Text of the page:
Exacompta Sketchbook Review

On my never-ending quest for the perfect notebook, I decided to give the French-made Exacompta Sketchbook from Exaclair (AKA Clairefontaine, AKA Rhodia) a test drive. This very plain book looks as if it were designed as a refill to go inside one of the Exacompta Club leatherette refillable journal covers as the cover stock is just cardstock and the exposed cloth tape spine is probably not particularly durable over the long term. I quite like the look of the leatherette-embossed paper cover and cloth tape so I did not buy a cover. Also, I could not find an option to buy the Club journal cover with the sketchbook paper included or an empty Club journal cover and wasn’t interested in having the lined paper insert available on Jet Pens. Upon further research, a sketchbook with leather-like Madeira covers is available directly from Exaclair. I dislike the quaint painter’s palette and lettering foil stamped in silver on the cover. A well-placed sticker will be needed to cover this up at some point.

The first thing I noticed that set this apart from other sketchbooks on the market is the foil silver edging. This detail really makes this book feel more like a journal and sets itself apart from the classic black leatherette hardcover sketchbooks that were so ubiquitous in art school.

The end papers are printed with pine tree icons from the I loved the built-in ribbon bookmark even though the ends are not sealed and it was already starting to fray. Moments after this photoshoot, I took a lighter to the edges and sealed it properly to prevent any additional fraying only to discover that its a natural fiber and burned. I trimmed the charred bits off and ran the edges through some clear adhesive (like Elmer’s glue) to seal it. Those handy in sewing could also use Fray Check.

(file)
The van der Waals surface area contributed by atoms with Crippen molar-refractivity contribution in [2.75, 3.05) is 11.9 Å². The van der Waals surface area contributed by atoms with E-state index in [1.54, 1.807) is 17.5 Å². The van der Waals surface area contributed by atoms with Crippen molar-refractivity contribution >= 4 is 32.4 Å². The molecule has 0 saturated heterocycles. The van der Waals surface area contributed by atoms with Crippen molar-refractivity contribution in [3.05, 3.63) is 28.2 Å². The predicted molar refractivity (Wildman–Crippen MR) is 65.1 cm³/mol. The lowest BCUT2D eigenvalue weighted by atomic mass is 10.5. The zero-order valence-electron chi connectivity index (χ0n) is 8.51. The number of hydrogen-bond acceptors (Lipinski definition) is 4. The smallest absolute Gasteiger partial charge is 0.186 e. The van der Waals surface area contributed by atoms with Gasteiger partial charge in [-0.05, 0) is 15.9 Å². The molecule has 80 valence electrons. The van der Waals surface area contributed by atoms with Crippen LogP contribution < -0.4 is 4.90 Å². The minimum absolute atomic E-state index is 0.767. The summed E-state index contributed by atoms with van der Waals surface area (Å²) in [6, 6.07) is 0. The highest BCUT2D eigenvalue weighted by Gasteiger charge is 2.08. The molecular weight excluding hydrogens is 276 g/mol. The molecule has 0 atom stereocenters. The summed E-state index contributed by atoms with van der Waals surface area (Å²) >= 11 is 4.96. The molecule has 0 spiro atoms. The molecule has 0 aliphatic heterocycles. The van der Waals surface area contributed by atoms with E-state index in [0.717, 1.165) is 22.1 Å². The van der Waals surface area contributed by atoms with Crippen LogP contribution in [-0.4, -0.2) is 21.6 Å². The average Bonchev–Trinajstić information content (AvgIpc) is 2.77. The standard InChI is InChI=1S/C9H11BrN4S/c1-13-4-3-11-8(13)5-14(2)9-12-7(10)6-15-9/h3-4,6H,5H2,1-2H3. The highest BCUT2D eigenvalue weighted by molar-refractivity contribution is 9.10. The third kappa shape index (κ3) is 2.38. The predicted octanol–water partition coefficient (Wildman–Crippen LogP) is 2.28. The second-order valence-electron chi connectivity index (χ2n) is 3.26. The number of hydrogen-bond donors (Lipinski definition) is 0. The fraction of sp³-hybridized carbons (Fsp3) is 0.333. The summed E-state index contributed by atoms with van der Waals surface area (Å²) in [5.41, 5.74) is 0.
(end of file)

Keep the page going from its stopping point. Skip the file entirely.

The interior paper is Clairefontaine 100g with a noticeable laid texture and watermark. This texture create fine horizontal lines across the paper that can act almost like rules to help keep your writing straight.  It is ph neutral 25% cotton rag and is a lovely warm white color. The pages are sewn so the book does lay flat with little effort which is a lovely feature.

I, of course, tested several types of writing instruments on the paper and you’ll see that the writing stood up off the page with no feathering. I did notice an audible scratching sound when using my Lamy fountain pen on the paper. I went back and re-tested with my Kaweco Sport and the sound was less audible but still present. I suspect it is a result of the laid texture rather than a smooth stock. The absence of any feathering with fountain pen ink may outweigh the scratchy sound but I thought I’d note it if you try to write stealthily, this may not be the book for you.

As for the bleed-through, both the Pilot Envelope Pen and the Sharpie are clearly visible to the other side but neither bled through to the next page. I would definitely say that this book, while it may say “Sketchbook” on the cover, would be excellent used as a notebook for writing or note-taking. I will do some further testing with more art medium in this book and verify whether it can handle any wet medium as heavy-flow markers seem to bleed too much to use both sides of the stock.

Regarding availability of the Madeira leatherette covers, the only online retailer I found that carried the sketchbook with cover was Writer’s Bloc for $19 for the set but it was sold out. The covers are embossed with the word “Sketchbook” in a font I find less than appealing.

(This image from Writer’s Bloc)

Overall, I think this is a fine notebook but will hold my opinion as to its usability as a sketchbook until further testing. The price point, quality paper, silver edging, and ribbon bookmark all make this a good choice for daily jottings. The plain black book sells for $23 on Jet Pens.